84° F Friday, July 28, 2017

By Jay Plotkin
Correspondent

Lake Travis’ dramatic win over Westlake hinged on two fourth-quarter plays – one a coach’s decision to try and lock up a win, the other a senior quarterback and sophomore receiver getting on the same page.
With his team leading 11-7 and driving as the game wound into its closing minutes, Westlake coach Darren Allman eschewed a field goal attempt that would have given his team a 14-7 lead. Instead of settling for a 22-yard-field goal from a reliable kicker – Michael Barden had already made three against the Cavaliers – Allman went for the jugular. Facing a fourth-and-two at the Lake Travis 5-yard-line, Allman kept his offense on the field.
When the Cavaliers stopped Alex Chavez short of the first down, they avoided a potential knockout punch, then delivered one of their own.
Backed up at his own 3-yard line, Baker Mayfield caught the Chaps in a coverage he thought he could exploit by throwing to sophomore receiver Grant Foster.
“The coverage really did set up for that play,” Mayfield said. “The safety rolled up, so we were going to get Grant the ball.”
Foster saw the same thing his quarterback did.
“When I saw that coverage, I knew I wanted the ball,” he said.
Mayfield took the shotgun snap from Garrett Stotts, took a quick look at the field ,and then rolled to his left to avoid heavy pressure in his own end zone. When Mayfield had to scramble, things got chaotic, though not so much for the Lake Travis offense.
“When Baker scrambled, we kind of improvised a little bit,” Foster said. “There also had to have been a blown coverage.”
Foster split wide left and started up the field at the snap. Mayfield said after the game that the Cavaliers practice their scramble drill each Wednesday, and when he scrambled away from pressure, instincts took over. Foster saw his quarterback take off, looked at the defensive back covering him and took off.
Throwing off balance, Mayfield lofted a pass that Foster, by then a good five yards behind the nearest defender, ran under. Foster caught the ball and didn’t stop running until he crossed the goal line, 97 yards from where he started. The play turned out to be the winner.
“This is something coach[offensive coordinator David] Collins and our offense work on every single Wednesday to start practice – scramble drill,” Coach Hank Carter said. “It’s not just, ‘oh when Baker runs out there, everyone just scatters.’ They’ve got a spot to be, and Grant executed his perfectly, and Baker threw a fantastic pass, and Grant outran him for the rest of it.
“Baker can throw the ball as far as anybody; the guy has a super strong arm.”
After the game, Carter said the protection Mayfield got from the offensive line proved key, and his background as a defensive coach told him it’s impossible for a defensive back to cover a receiver as long as the Chaps needed to cover Foster on the play.
“The one thing we tell our players is that you can’t give the quarterback too much time to throw,” Carter said. “Once Baker got loose on the play, there is no defense that can cover a receiver for that long.”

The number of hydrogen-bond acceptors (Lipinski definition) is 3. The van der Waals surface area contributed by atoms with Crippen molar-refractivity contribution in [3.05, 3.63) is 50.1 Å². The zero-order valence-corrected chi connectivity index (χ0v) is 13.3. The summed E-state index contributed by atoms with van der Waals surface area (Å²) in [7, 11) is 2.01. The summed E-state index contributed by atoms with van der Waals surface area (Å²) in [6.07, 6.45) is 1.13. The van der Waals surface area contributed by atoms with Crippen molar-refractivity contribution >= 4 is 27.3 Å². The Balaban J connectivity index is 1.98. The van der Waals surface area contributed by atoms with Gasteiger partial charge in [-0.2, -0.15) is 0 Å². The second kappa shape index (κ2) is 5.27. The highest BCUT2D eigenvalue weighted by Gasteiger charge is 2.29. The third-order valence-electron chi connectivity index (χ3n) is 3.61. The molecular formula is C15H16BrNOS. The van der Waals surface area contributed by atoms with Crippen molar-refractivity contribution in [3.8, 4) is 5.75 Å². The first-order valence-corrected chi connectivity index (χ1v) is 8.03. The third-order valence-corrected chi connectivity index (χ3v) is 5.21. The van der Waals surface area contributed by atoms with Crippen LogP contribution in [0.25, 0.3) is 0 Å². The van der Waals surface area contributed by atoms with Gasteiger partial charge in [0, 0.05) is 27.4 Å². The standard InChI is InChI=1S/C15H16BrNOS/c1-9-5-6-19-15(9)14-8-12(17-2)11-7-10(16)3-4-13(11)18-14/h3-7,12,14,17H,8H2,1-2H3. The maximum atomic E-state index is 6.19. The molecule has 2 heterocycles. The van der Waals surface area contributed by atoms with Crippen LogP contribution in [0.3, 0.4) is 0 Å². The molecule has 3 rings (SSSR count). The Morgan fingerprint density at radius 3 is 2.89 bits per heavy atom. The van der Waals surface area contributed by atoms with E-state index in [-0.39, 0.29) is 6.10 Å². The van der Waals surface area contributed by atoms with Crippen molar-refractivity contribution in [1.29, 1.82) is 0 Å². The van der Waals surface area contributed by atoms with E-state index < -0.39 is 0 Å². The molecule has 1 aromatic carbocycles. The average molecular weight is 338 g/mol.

The touchdown capped a five-catch, 161-yard night for the sophomore receiver, who’d also scored on a 12-yard catch late in the third quarter. Four of his catches and 155 of his yards came in the game’s final 13 minutes, when Lake Travis rallied from a 9-0 deficit.
In the first half, Foster had a long catch negated officials ruled he went out of bounds running his route and became the first player to touch the ball upon reentering the field, a no-no. Instead of a 40-yard, over-the-shoulder catch, he earned a 5-yard penalty.
Foster’s big game came one week after another standout effort against Del Valle. Against the Cardinals he tallied 144 yards and two scores on six catches. On the season, he has 22 catches for 398 yards and five scores, with the bulk coming in the last two weeks. Following his heroics Friday night, his teammates held him aloft along with the district championship trophy and chanted his name.
“I can’t remember that ever happening, although, he definitely deserved it,” said Carter of Foster being hoisted by his teammates.
Added defensive lineman Connor Shannon on what Foster’s play meant to the game and his future, “That’s the greatest catch I’ve ever seen in my life, the best catch right there. That’s going to go and take you far.”
The winning play marks the longest pass and second longest offensive play in Lake Travis’ history. On Oct. 20, 2006, Austin Wrinkle ran 99 yards for a touchdown in a 43-3 win over Dripping Springs.
“I don’t know if I’ve ever jumped that high; I think I was four feet in the air,” defensive lineman Zach Davies said of his view from the sideline. “That was awesome, great feeling.”
-Sports Editor Habeab Kurdi contributed to this story

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Comments

  1. LTKingOf5AFootball says:

    Great article, Kurdi ! So proud the Cavs don’t give up!

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